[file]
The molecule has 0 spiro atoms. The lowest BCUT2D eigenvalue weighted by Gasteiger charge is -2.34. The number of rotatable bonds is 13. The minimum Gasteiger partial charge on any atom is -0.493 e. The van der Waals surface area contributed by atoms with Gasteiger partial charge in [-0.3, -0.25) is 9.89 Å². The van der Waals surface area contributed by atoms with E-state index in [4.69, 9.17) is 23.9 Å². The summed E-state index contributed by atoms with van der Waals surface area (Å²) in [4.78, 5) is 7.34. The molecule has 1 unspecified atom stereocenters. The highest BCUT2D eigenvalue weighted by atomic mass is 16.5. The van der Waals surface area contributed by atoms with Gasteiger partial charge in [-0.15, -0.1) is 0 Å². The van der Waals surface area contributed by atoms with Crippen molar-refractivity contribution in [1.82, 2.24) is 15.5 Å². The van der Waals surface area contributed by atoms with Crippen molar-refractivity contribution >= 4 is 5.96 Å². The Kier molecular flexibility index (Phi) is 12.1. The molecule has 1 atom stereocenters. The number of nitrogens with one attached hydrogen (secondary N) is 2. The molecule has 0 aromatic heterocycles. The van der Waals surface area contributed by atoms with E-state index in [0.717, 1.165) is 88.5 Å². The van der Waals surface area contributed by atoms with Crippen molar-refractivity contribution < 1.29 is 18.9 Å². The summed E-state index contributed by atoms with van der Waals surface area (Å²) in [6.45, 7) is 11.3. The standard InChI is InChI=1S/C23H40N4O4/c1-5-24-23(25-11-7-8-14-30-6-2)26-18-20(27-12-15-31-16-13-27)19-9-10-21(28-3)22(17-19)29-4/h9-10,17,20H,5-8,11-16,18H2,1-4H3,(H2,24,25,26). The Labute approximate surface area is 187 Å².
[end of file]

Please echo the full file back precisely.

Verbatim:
The molecule has 0 spiro atoms. The lowest BCUT2D eigenvalue weighted by Gasteiger charge is -2.34. The number of rotatable bonds is 13. The minimum Gasteiger partial charge on any atom is -0.493 e. The van der Waals surface area contributed by atoms with Gasteiger partial charge in [-0.3, -0.25) is 9.89 Å². The van der Waals surface area contributed by atoms with E-state index in [4.69, 9.17) is 23.9 Å². The summed E-state index contributed by atoms with van der Waals surface area (Å²) in [4.78, 5) is 7.34. The molecule has 1 unspecified atom stereocenters. The highest BCUT2D eigenvalue weighted by atomic mass is 16.5. The van der Waals surface area contributed by atoms with Gasteiger partial charge in [-0.15, -0.1) is 0 Å². The van der Waals surface area contributed by atoms with Crippen molar-refractivity contribution in [1.82, 2.24) is 15.5 Å². The van der Waals surface area contributed by atoms with Crippen molar-refractivity contribution >= 4 is 5.96 Å². The Kier molecular flexibility index (Phi) is 12.1. The molecule has 1 atom stereocenters. The number of nitrogens with one attached hydrogen (secondary N) is 2. The molecule has 0 aromatic heterocycles. The van der Waals surface area contributed by atoms with E-state index in [0.717, 1.165) is 88.5 Å². The van der Waals surface area contributed by atoms with Crippen molar-refractivity contribution < 1.29 is 18.9 Å². The summed E-state index contributed by atoms with van der Waals surface area (Å²) in [6.45, 7) is 11.3. The standard InChI is InChI=1S/C23H40N4O4/c1-5-24-23(25-11-7-8-14-30-6-2)26-18-20(27-12-15-31-16-13-27)19-9-10-21(28-3)22(17-19)29-4/h9-10,17,20H,5-8,11-16,18H2,1-4H3,(H2,24,25,26). The Labute approximate surface area is 187 Å².